Umbels, cloves, and bulbs



Allium Sativum Ophioscorodon

Personality profile: A long, long time ago, in a land far, far away there was a fair woman from central China who loved two things above all else... open skies and the hot, gorgeous garlic she grew. This dear lady set her sights on San Francisco and dared to cross international borders with this garlic secreted in the silken purse tucked beneath her arm. No one knows the fate of this brave soul, but her garlic, named after the region from which she came, lives on as a favorite of thousands.

Cloves: Averages 8 medium sized cloves per bulb that are slender and attractively arrayed in a single ring around the scape core. Wonderful purple blotching on the outer wrappers and pink or earth tone on the clove itself.

Bulbils: The horticultural group derives its name from the turban shaped umbel, which contain small to medium sized bulbils. Figure on about 40-60 usable bulbils and discard the smaller ones.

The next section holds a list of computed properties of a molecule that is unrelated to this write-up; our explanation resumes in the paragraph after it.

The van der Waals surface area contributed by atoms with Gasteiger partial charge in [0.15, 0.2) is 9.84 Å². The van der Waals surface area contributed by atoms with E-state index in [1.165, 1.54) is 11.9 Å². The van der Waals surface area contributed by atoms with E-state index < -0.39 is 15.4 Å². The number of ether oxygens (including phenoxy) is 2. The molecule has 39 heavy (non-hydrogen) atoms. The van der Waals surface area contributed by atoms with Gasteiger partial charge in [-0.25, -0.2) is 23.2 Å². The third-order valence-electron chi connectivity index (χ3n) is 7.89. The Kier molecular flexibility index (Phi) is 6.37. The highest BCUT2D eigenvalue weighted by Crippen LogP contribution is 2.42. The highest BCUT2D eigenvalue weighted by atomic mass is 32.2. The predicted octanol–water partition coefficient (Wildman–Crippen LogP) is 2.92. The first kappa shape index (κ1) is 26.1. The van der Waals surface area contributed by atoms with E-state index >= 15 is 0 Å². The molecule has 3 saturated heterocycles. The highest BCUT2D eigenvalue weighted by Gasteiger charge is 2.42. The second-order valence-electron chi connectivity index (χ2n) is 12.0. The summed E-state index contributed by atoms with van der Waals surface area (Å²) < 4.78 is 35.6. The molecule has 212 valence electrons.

Growing: Early to emerge, early to harvest, Turbans will be your first garlic of the season. The plant itself is rather weak looking, with generous leaf spacing and flimsy pseudostems that may just refuse to hold the plant up even while still growing, but don't be discouraged. The scapes don't fully curl but since you don't really need to remove them to promote bulbing you can just leave them on if you like. Mr. Meredith writes, "A Thai restaurant I once frequented used large quantities of barely chopped garlic in some of their dishes, so that garlic was not only a flavoring but also a vegetable. I often use Turban in this way in spicy cuisines."

Harvest: Earliest.

Storage: Turbans have the shortest storage period of all, even shorter than Rocamboles. Expect 3-5 months but consider eating your turbans first.

Pedigree: Came to us from Bertie van der Mark of Lumby, BC in 2013 who obtained it from Maple Bay Farm (Duncan, BC) in 2005. Maple Bay originally purchased their stock from Filaree Farm (then managed by Ron Engeland) in Washington State.